By David L. Brown
We’ve talked here before about the fact that the world’s supply of basic foodstuffs is falling short with production barely able to meet demand. Now wheat prices are soaring due to drought in Russia, Ukraine, Kazakhstan and Australia, added to excess rain in Canada that has taken 13 million acres out of production this season.
Wheat futures on the Chicago Board of Trade experienced a 42 percent increase just during the month of July, the biggest monthly percentage gain since the CBOT began keeping records in 1959. Wheat contracts jumped by $1.97 per bu. in July, with September futures closing on Friday the 30th at $6.615 per bu. This is not an all-time high—wheat reached the eight dollar level during the food crisis of 2008—but the end isn’t in sight and more increases are expected as bad news continues to come in about yield expectations and traders keep bidding up the price.
Now as one might expect the press reports on this story raise the specter of, well, higher prices for bread and pasta in the grocery store. Nowhere is the word “famine” mentioned in the stories I read. It’s all about us, you see, and how this might impact our family budgets., a relatively minor fact if you want to know the truth. You may remember we went through a similar period of angst two years ago when the price of wheat was a concern, with reports of rioting in Italy because pasta prices had jumped.
Let me put this in perspective. A bushel of wheat weighs 60 lbs. When wheat prices hit that $8 range in 2008, the North Dakota Wheat Commission estimated that the farm value of the wheat in a typical loaf of bread was about 20¢, up from a previous range of 12-15¢ so the actual cost of a loaf of bread represented by the wheat it contained actually rose by just 5¢ to 8¢ — hardly cause for panic. The March 14, 2008 Wheat Commission news release (read it here) concluded that the extra cost for a family that consumed one loaf of bread and one pound of pasta per week would be about $20 a year. Actually, my calculations are even lower (+8¢ per loaf or packet of pasta, times 2/week times 52 weeks equals just $8.32). This shouldn’t even be considered as news, and little more than a rounding error in family budgets.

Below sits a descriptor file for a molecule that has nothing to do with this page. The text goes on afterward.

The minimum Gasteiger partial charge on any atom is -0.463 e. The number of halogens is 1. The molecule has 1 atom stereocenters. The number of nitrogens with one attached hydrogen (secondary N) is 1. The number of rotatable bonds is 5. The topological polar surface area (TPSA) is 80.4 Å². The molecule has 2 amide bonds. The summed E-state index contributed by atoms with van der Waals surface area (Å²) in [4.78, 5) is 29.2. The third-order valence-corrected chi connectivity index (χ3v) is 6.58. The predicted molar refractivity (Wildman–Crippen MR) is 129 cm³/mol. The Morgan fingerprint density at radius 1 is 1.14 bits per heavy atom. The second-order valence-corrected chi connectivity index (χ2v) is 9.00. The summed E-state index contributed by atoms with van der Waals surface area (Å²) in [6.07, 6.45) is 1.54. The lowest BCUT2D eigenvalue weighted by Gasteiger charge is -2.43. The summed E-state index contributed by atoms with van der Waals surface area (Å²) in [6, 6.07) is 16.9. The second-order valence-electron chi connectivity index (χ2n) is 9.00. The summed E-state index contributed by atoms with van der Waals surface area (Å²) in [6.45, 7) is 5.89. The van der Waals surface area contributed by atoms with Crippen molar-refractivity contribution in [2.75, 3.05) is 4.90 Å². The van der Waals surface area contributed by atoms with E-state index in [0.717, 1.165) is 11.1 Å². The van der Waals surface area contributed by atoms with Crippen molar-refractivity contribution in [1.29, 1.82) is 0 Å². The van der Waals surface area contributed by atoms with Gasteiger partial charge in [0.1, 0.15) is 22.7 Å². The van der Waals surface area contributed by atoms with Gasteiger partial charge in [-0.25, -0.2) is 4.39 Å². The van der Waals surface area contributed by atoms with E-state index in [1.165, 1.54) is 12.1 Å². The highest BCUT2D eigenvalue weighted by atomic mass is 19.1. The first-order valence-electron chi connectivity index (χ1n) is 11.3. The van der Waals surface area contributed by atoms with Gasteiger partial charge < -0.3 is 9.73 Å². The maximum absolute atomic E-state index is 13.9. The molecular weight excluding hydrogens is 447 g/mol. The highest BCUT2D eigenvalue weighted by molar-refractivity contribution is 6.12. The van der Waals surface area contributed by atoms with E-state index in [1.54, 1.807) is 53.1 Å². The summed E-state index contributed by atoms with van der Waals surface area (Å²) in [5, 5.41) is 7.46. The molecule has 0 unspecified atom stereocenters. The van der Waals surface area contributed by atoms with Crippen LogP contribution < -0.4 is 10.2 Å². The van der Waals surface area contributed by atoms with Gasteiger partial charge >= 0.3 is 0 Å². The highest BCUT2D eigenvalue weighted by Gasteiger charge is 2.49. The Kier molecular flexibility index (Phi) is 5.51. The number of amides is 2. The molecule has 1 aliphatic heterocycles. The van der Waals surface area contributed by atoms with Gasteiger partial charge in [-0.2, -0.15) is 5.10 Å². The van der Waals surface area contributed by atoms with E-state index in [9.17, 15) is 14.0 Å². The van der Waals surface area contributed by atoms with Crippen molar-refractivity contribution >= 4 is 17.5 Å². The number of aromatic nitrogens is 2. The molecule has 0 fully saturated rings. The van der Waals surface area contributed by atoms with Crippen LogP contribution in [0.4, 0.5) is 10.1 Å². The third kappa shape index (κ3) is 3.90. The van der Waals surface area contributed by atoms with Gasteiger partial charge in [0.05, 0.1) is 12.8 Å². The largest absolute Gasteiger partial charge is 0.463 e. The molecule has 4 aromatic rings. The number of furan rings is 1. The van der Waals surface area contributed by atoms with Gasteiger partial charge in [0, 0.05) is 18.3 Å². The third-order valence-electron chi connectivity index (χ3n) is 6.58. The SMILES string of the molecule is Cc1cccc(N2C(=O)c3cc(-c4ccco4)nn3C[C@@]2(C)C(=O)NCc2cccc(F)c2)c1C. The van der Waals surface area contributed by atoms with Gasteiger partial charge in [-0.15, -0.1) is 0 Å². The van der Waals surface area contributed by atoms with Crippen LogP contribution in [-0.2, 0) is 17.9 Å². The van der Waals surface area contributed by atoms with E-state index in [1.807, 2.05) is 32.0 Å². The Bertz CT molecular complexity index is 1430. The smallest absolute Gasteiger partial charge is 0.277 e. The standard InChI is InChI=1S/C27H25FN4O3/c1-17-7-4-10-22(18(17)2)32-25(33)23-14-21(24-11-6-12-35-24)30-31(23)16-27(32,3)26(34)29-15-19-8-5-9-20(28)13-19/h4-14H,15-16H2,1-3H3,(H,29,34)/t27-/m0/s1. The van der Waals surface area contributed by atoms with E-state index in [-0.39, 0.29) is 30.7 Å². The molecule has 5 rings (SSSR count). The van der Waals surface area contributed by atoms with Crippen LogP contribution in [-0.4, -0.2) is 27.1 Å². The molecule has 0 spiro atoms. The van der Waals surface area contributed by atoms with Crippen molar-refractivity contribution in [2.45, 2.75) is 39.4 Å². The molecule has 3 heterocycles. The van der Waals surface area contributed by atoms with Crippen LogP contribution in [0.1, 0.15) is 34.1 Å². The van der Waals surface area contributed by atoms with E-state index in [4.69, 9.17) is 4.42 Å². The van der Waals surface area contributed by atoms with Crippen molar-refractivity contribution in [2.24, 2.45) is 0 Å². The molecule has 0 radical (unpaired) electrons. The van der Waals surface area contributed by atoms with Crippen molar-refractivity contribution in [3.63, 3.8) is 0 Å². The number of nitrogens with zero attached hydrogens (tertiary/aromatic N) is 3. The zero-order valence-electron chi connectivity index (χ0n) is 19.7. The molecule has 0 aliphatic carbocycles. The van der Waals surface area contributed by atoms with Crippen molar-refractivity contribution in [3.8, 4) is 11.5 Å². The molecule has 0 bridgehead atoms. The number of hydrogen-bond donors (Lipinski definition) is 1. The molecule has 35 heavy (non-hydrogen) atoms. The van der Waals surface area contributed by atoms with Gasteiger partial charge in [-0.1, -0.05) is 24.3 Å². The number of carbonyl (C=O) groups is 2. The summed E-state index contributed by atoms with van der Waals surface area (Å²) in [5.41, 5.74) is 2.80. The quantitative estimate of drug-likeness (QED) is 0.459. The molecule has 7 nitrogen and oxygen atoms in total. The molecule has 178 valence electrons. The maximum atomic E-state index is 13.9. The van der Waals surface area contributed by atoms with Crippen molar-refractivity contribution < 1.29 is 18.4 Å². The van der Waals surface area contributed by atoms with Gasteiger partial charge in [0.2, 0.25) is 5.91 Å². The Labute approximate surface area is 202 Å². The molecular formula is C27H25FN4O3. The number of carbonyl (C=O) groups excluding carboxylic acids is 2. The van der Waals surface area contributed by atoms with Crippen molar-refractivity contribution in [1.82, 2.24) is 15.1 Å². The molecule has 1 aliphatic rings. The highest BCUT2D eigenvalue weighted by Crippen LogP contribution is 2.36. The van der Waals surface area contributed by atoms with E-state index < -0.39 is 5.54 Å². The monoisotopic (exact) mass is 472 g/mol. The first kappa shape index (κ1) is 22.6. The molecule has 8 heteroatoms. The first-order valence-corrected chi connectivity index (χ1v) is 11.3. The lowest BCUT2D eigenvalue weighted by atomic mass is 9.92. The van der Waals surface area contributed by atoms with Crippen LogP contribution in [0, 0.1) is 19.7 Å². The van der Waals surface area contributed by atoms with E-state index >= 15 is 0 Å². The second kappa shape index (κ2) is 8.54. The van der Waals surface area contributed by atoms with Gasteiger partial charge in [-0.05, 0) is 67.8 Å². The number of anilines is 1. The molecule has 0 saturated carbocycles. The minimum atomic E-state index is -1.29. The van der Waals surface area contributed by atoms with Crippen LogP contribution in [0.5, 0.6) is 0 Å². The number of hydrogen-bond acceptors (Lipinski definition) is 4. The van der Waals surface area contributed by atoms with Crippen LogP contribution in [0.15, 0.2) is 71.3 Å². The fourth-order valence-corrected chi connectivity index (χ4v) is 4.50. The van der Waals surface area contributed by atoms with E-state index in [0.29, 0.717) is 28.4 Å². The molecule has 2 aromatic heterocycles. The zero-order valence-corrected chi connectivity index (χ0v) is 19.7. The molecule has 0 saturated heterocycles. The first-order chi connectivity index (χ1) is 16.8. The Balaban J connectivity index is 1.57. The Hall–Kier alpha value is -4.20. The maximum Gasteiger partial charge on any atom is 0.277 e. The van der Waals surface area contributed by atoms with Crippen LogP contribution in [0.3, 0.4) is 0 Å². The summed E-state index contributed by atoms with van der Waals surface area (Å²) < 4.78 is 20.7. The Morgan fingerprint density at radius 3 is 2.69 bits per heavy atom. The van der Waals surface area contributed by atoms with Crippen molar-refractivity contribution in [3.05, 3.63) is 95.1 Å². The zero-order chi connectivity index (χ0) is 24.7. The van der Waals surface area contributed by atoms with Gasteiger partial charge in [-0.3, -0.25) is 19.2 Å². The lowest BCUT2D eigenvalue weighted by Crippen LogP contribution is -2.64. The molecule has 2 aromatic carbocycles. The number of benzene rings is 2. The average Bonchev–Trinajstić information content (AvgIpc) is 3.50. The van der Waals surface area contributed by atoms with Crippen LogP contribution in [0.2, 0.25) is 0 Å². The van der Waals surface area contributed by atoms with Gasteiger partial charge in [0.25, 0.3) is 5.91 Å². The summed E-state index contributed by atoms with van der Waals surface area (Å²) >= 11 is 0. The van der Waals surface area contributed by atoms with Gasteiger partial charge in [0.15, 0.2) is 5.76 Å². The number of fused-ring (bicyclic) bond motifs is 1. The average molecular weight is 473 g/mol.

But what’s the real story? It’s famine, because it’s not the price of wheat that matters, but the supply. The fact is that a shortfall in wheat production will mean there won’t be enough wheat to satisfy world demand. About a third of the people on our planet rely on wheat as their major foodstuff, the “Staff of Life.” Many of these people live in poor nations and must buy their grain or rely on food aid from rich nations.
The confusion with availability of food and money is a sign of our misguided emphasis on monetary factors. Clearly, when there isn’t enough food to go around, money cannot solve the problem. In other words, actual food cannot be magically transformed from the ether by the application of paper dollars from a printing press. Sadly, humans can’t even eat the money, so there’s trouble ahead for many in the poor regions of the world.
As far as we here in the comfortable West are concerned, the price of wheat will be bid up as is presently taking place until demand drops to meet supply. That occurs when some potential consumers conclude they cannot afford to buy wheat at the higher price. The first to reach that point will be the poorest of the world.
Another way that reports mislead us is by conflating percentages with actual values. Let’s imagine a worst-case scenario in which wheat rises to $20 per bu., or about four times the recent price range. Wheat will sell for 400% of its previous price. Whoa, a terrible disaster, right? Well, maybe not. Using the factor noted above where $8 wheat was equivalent to 20¢ per loaf, at $20 the farm value of the wheat in a loaf of bread would rise to 50¢. That’s a little less scary. And if a premium loaf of bread sells for $3, and other factors don’t change (they will, but never mind), then although the price of wheat will have risen by four times, the cost will add only about 16 percent to the cost of the loaf of bread.
Taking it one more step, if a family consumes one loaf of bread and one box of pasta per week, and the wheat they contain costs an extra 50¢, the cost is just $2 a week or $104 per year. That’s under a worst case assumption that is probably quite a bit higher than wheat prices are likely to reach, because the poor will be priced out of the game before prices reach that lofty height.
Prices even in the range of 2008 would be devastating to several hundred million people who depend on wheat and have few if any alternatives. And to repeat: Money cannot solve the problem; food aid agencies cannot create more food simply by throwing money at the problem. Rich nations will ante up whatever it takes to get as much wheat as their populations demand and others will be left without. For more on this point, see my essay “Money Won’t Solve Looming Famine,” posted June 2, 2009 here.
Not only that, but when the price of one commodity goes up it takes others with it as frustrated buyers seek alternatives. Thus, corn and soybean prices also rose last month, although not nearly not as much as wheat.
Folks, we are reaching Peak Food, and with population continuing to rise this is an unfolding tragedy. For the press and politicians to moan and gnash their teeth over the price of bread is beside the point, which is that many people of the world will go without enough to eat. Most of those same people are already malnourished, so a wheat shortfall will push them toward outright starvation.
As resources such as oil and gas decline, famines are probably inevitable. We haven’t seen much of that ancient scourge of humanity in recent decades, but it’s fated to return, perhaps very soon. I’ll keep you posted.